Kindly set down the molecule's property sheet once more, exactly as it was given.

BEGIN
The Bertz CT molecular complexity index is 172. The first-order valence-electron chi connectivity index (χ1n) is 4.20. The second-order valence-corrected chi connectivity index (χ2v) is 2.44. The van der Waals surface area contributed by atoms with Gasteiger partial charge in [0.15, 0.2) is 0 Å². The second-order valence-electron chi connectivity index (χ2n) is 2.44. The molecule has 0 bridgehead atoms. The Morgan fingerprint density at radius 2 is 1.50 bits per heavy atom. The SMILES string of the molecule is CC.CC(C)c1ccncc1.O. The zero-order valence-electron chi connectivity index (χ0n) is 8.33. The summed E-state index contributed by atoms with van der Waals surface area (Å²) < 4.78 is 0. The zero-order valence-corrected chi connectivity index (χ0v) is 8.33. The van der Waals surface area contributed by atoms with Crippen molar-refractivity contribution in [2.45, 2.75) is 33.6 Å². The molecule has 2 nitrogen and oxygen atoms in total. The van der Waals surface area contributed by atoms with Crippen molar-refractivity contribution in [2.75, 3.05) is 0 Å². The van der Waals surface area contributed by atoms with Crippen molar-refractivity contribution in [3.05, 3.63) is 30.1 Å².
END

The Bertz CT molecular complexity index is 172. The first-order valence-electron chi connectivity index (χ1n) is 4.20. The second-order valence-corrected chi connectivity index (χ2v) is 2.44. The van der Waals surface area contributed by atoms with Gasteiger partial charge in [0.15, 0.2) is 0 Å². The second-order valence-electron chi connectivity index (χ2n) is 2.44. The molecule has 0 bridgehead atoms. The Morgan fingerprint density at radius 2 is 1.50 bits per heavy atom. The SMILES string of the molecule is CC.CC(C)c1ccncc1.O. The zero-order valence-electron chi connectivity index (χ0n) is 8.33. The summed E-state index contributed by atoms with van der Waals surface area (Å²) < 4.78 is 0. The zero-order valence-corrected chi connectivity index (χ0v) is 8.33. The van der Waals surface area contributed by atoms with Crippen molar-refractivity contribution in [2.45, 2.75) is 33.6 Å². The molecule has 2 nitrogen and oxygen atoms in total. The van der Waals surface area contributed by atoms with Crippen molar-refractivity contribution in [2.75, 3.05) is 0 Å². The van der Waals surface area contributed by atoms with Crippen molar-refractivity contribution in [3.05, 3.63) is 30.1 Å².